“I’ve seen how that goes with some of my cousins who have jobs their parents have never heard of. Sacramento is respectable, but I’m still reserving judgment on your taqueria cred. What are the other things you don’t eat?”

They walked the short way up to the entrance, and he opened the door for her.

“Jell-O in all forms, custard in all forms, but especially when it’s inside of a doughnut, chicken breast, carrot cake, raw peaches—cooked ones are fine—and shredded coconut. There, are any of those things going to be inside of a taco?”

He sighed in relief.

“Chicken breast could potentially be inside of a taco, but don’t worry, I would never order it here. And I promise, this place does not have any Jell-O or carrot cake tacos.”

When they got up to the front of the line, Carlos ordered in Spanish without consulting her. She regretted her inability to speak the language. Sure, she spoke a little Spanish, just from living in California, and the bits that she’d learned from listening hard when she did interviews of Spanish-speaking sources with the assistance of interpreters. She’d taken French in high school and college, a decision she’d lamented for years once she realized how useful even semi-fluency in Spanish would have been to her life.

“What do you want to drink?” he asked her.

“Pineapple agua fresca, por favor,” she said to him, in her not terrible but also not good accent, which Carlos and the counter guy both laughed at.

He paid, and they slid into an empty booth with their drinks and their order number on a stick.

“Did you grow up speaking Spanish?” she asked him.

He shook his head.

“No. My parents emigrated when they were both young—my mom was three; my dad was eight. They both grew up only speaking Spanish at home and English at school, and they got teased a lot for their accents and not speaking English well enough. They didn’t speak Spanish to me or Angela when we were kids because they didn’t want the same things to happen to us. I wish . . .” He sighed, and she resisted the impulse to grab his hand. “That’s a long way of saying that no, I didn’t, and I wish I had. Especially growing up in L.A., everyone would look at me and hear my name and speak to me in Spanish, and I couldn’t respond. I didn’t really learn until college. I took it in high school, but I always felt self-conscious about it there, I guess.”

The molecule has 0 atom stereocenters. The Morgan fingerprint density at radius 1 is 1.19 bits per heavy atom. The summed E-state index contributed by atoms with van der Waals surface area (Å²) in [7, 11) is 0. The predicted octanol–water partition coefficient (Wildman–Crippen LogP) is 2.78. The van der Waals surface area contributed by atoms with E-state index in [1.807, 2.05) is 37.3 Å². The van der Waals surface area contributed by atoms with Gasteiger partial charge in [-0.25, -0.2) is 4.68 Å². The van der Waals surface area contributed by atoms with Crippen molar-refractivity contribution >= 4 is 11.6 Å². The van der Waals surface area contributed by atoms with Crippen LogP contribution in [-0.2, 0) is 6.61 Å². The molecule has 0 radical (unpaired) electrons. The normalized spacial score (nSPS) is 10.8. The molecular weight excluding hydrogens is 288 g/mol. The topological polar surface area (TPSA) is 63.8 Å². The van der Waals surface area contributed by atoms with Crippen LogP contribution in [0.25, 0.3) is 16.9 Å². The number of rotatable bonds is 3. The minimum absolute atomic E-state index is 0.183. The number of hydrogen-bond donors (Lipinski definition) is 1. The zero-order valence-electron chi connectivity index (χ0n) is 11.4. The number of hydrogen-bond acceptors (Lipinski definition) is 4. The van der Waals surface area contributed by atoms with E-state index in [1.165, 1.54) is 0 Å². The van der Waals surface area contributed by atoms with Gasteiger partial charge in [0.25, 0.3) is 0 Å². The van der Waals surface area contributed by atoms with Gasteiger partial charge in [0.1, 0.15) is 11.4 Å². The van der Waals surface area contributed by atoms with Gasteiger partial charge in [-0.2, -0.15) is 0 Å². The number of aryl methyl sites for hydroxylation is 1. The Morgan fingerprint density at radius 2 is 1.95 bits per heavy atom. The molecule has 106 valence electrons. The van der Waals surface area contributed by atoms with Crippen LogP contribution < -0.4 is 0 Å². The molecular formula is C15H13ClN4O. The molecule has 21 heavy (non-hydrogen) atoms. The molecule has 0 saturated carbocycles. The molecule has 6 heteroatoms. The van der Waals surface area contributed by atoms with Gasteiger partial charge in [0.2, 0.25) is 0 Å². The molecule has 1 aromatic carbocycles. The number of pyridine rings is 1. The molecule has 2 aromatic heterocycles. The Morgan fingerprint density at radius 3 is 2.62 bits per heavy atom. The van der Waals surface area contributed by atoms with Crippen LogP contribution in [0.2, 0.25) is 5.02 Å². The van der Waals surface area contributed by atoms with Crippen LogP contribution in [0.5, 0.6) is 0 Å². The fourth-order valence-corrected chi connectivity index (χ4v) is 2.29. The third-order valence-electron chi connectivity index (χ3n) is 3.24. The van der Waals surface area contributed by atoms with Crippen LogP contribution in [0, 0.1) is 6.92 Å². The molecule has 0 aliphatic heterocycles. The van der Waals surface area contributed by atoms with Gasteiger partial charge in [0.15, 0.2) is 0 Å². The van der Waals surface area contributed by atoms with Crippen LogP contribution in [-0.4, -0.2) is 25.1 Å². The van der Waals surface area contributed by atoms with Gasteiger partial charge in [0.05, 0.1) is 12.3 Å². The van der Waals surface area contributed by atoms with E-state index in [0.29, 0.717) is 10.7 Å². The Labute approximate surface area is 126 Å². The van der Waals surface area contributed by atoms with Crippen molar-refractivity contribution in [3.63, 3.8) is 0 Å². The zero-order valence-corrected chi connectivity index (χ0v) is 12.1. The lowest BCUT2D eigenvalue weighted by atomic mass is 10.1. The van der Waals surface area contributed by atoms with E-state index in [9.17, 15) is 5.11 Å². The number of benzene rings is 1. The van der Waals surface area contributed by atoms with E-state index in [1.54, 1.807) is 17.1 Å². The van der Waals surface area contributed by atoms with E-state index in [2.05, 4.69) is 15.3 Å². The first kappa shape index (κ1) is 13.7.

She took a sip of her agua fresca. She’d had other friends who grew up with Spanish-speaking parents who had the same thing happen, and they’d both hated and understood the choice that their parents had made.

“Sixty-three?” A man picked up their number and put two huge trays of food in their place.

“Oh my God.”

There were so many tacos in front of her. Thank God she was hungry. She counted at least six different kinds, but there were at least two of each kind. And there were chips, and guacamole, and a big dish of refried beans and rice. It was a good thing her jeans were stretchy.

He laughed at the look on her face.

“I can’t decide if you’re excited or horrified.”

She shook her head and kept her eyes on the food.

“I can’t, either.”

He picked up the squirt bottles of salsa at the corner of the booth. She reached for another, but he took it out of her hand.

“Wait. Only certain salsas go with certain tacos.” She started to object, to say that she could select her own salsa, thank you very much, but she reconsidered.

“Okay, food guru, tell me what to do here.”

He touched her hand and flashed a smile at her. She’d last seen that smile on Wednesday night, right before he pulled off her underwear. She was not in the habit of asking men to tell her what to do, but apparently, they liked it.

She wasn’t planning to get in that habit, but it was always good to know these things.

“Well, when you put it that way . . .” He lined up the plates of tacos in front of her and added the salsa of his choosing to each one. “Now. Rank them. I’ll tell you what everything is afterward.”